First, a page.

Wisdom//

How To Stop Networking From Making You Feel Like a Tired Zombie

The process can be exhausting, but it doesn't HAVE to be.

Hero Images/ Getty Images
Hero Images/ Getty Images

By Jane Burnett

Networking events can require a ton of preparation, but the other half of the battle is staying energized once you get there. Here are four ways to do so:

Give yourself a break

Jordana Valencia, Executive Director of Reach Labs and People Development Lead at IdeaSpace, writes in the Harvard Business Review about how entrepreneurs should “use microbreaks to reenergize during networking events.”

“Research shows that microbreaks, or nonwork periods of less than 10 minutes in duration, can help replenish a person’s energy resources so that they’re able to continue their work tasks. A one-minute break can be just as effective as taking a longer break of five or nine minutes! This makes microbreaks ideal for busy entrepreneurs,” she writes. “To have a reenergizing microbreak, founders should engage in an activity they enjoy that allows them to mentally detach from their networking tasks. A microbreak activity could be as simple as watching a funny video on YouTube or reading an engaging article on their phone. What’s important is that founders fully disengage from networking while they do the activity. To effectively disengage, try excusing yourself for a few minutes so that you can step away from the networking event.”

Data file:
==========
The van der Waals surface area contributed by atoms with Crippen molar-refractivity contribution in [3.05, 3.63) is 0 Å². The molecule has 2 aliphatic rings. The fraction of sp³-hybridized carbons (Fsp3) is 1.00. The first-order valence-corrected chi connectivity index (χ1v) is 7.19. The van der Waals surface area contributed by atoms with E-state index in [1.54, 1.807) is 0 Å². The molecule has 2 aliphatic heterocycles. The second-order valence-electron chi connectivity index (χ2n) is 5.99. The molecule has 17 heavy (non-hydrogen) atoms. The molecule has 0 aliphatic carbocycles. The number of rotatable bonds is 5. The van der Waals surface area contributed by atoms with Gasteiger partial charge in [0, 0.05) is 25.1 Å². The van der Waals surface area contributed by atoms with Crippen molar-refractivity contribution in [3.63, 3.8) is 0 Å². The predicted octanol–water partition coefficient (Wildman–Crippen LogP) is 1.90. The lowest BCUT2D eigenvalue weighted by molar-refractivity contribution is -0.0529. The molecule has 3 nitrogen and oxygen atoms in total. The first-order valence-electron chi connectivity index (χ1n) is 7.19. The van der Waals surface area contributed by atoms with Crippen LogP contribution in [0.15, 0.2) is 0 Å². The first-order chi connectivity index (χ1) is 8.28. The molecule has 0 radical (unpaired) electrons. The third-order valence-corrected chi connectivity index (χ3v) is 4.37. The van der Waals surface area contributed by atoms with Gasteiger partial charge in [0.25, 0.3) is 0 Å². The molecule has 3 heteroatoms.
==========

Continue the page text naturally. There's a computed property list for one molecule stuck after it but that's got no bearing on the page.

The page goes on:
Don’t over-extend yourself

Kara J. Andersen, an education content specialist at ActiveCampaign, writes in The Muse about how introverts can stay energized in different scenarios. One of her tips is to “schedule smart.”

“If you consider the kind of work you do throughout the day, you might find that it falls into two categories: work that requires some human interaction and thus a more dynamic presence, and work you can do independently that doesn’t exhaust the same energy reserves. When possible, schedule these tasks around when you’re typically feeling most and least energetic during the day,” she writes. “It’s probably also helpful to set a limit for yourself. Maybe you want to commit to no more than three social engagements per week. Or, if you’re pitching a new idea to your team on Friday morning, schedule plenty of alone time for Thursday evening. Along those same lines, if you have a big event after work, aim for more low-key desk work that afternoon. Give yourself a chance to summon your strength and prepare for battle whenever possible.”

Have comfortable shoes with you

Ladies, whether they’re already on your feet or in your bag, you’re going to want to have comfortable shoes nearby.

This doesn’t mean you have to ditch the professional heels that make you feel most powerful— just make sure that if they’re uncomfortable after a while, you’re never too far away from another option that will give your toes a rest.

But the same thing goes for everyone else: don’t struggle through networking events in uncomfortable kicks if you don’t have to.

Eat and drink up

Don’t even think about skipping breakfast and/or lunch– this will probably make it a whole lot harder for you to be your best in the company of others.

If you don’t eat and hydrate you won’t have enough energy to make valuable connections.

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Originally published at www.theladders.com

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